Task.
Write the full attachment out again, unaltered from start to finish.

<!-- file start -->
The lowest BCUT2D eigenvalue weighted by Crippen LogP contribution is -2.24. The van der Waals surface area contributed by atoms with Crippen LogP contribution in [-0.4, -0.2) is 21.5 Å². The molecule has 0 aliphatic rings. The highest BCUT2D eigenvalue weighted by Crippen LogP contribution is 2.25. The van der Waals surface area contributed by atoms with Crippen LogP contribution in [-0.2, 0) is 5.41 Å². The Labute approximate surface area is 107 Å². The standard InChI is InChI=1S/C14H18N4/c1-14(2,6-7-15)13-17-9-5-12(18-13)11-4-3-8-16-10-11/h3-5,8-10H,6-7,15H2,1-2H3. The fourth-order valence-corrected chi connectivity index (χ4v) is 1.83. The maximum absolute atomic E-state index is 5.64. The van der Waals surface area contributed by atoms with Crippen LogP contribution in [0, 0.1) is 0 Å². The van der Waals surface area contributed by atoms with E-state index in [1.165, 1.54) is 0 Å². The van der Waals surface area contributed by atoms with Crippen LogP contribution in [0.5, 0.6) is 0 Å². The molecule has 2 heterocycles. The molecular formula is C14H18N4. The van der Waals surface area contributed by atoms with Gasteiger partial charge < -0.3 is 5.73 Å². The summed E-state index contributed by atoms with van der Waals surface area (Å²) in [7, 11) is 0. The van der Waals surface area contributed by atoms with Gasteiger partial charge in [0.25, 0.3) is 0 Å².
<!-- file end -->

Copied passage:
The lowest BCUT2D eigenvalue weighted by Crippen LogP contribution is -2.24. The van der Waals surface area contributed by atoms with Crippen LogP contribution in [-0.4, -0.2) is 21.5 Å². The molecule has 0 aliphatic rings. The highest BCUT2D eigenvalue weighted by Crippen LogP contribution is 2.25. The van der Waals surface area contributed by atoms with Crippen LogP contribution in [-0.2, 0) is 5.41 Å². The Labute approximate surface area is 107 Å². The standard InChI is InChI=1S/C14H18N4/c1-14(2,6-7-15)13-17-9-5-12(18-13)11-4-3-8-16-10-11/h3-5,8-10H,6-7,15H2,1-2H3. The fourth-order valence-corrected chi connectivity index (χ4v) is 1.83. The maximum absolute atomic E-state index is 5.64. The van der Waals surface area contributed by atoms with Crippen LogP contribution in [0, 0.1) is 0 Å². The van der Waals surface area contributed by atoms with E-state index in [1.165, 1.54) is 0 Å². The van der Waals surface area contributed by atoms with Crippen LogP contribution in [0.5, 0.6) is 0 Å². The molecule has 2 heterocycles. The molecular formula is C14H18N4. The van der Waals surface area contributed by atoms with Gasteiger partial charge < -0.3 is 5.73 Å². The summed E-state index contributed by atoms with van der Waals surface area (Å²) in [7, 11) is 0. The van der Waals surface area contributed by atoms with Gasteiger partial charge in [0.25, 0.3) is 0 Å².